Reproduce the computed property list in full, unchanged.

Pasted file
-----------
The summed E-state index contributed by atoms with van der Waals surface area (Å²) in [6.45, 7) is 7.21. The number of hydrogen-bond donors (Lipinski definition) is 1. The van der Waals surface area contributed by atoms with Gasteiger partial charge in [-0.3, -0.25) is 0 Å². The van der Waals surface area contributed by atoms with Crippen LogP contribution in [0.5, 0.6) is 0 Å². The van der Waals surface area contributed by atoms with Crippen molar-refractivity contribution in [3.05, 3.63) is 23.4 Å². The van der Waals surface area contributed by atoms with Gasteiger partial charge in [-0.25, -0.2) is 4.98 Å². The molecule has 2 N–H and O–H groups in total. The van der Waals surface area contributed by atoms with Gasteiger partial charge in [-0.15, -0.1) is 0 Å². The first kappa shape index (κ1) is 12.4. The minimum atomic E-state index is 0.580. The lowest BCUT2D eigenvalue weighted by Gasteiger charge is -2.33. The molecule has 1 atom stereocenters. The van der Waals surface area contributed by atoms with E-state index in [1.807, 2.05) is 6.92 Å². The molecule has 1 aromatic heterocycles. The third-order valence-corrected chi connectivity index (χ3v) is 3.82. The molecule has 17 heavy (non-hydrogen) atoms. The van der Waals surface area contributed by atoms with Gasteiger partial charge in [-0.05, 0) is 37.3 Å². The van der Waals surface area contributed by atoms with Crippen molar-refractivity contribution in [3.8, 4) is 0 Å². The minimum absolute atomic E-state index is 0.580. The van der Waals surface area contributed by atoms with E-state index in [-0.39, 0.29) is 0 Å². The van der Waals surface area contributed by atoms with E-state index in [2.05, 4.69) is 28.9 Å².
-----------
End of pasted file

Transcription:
The summed E-state index contributed by atoms with van der Waals surface area (Å²) in [6.45, 7) is 7.21. The number of hydrogen-bond donors (Lipinski definition) is 1. The van der Waals surface area contributed by atoms with Gasteiger partial charge in [-0.3, -0.25) is 0 Å². The van der Waals surface area contributed by atoms with Crippen LogP contribution in [0.5, 0.6) is 0 Å². The van der Waals surface area contributed by atoms with Crippen molar-refractivity contribution in [3.05, 3.63) is 23.4 Å². The van der Waals surface area contributed by atoms with Gasteiger partial charge in [-0.25, -0.2) is 4.98 Å². The molecule has 2 N–H and O–H groups in total. The van der Waals surface area contributed by atoms with Gasteiger partial charge in [-0.15, -0.1) is 0 Å². The first kappa shape index (κ1) is 12.4. The minimum atomic E-state index is 0.580. The lowest BCUT2D eigenvalue weighted by Gasteiger charge is -2.33. The molecule has 1 atom stereocenters. The van der Waals surface area contributed by atoms with E-state index in [1.807, 2.05) is 6.92 Å². The molecule has 1 aromatic heterocycles. The third-order valence-corrected chi connectivity index (χ3v) is 3.82. The molecule has 17 heavy (non-hydrogen) atoms. The van der Waals surface area contributed by atoms with Gasteiger partial charge in [-0.05, 0) is 37.3 Å². The van der Waals surface area contributed by atoms with Crippen molar-refractivity contribution in [3.8, 4) is 0 Å². The minimum absolute atomic E-state index is 0.580. The van der Waals surface area contributed by atoms with E-state index in [-0.39, 0.29) is 0 Å². The van der Waals surface area contributed by atoms with E-state index in [2.05, 4.69) is 28.9 Å².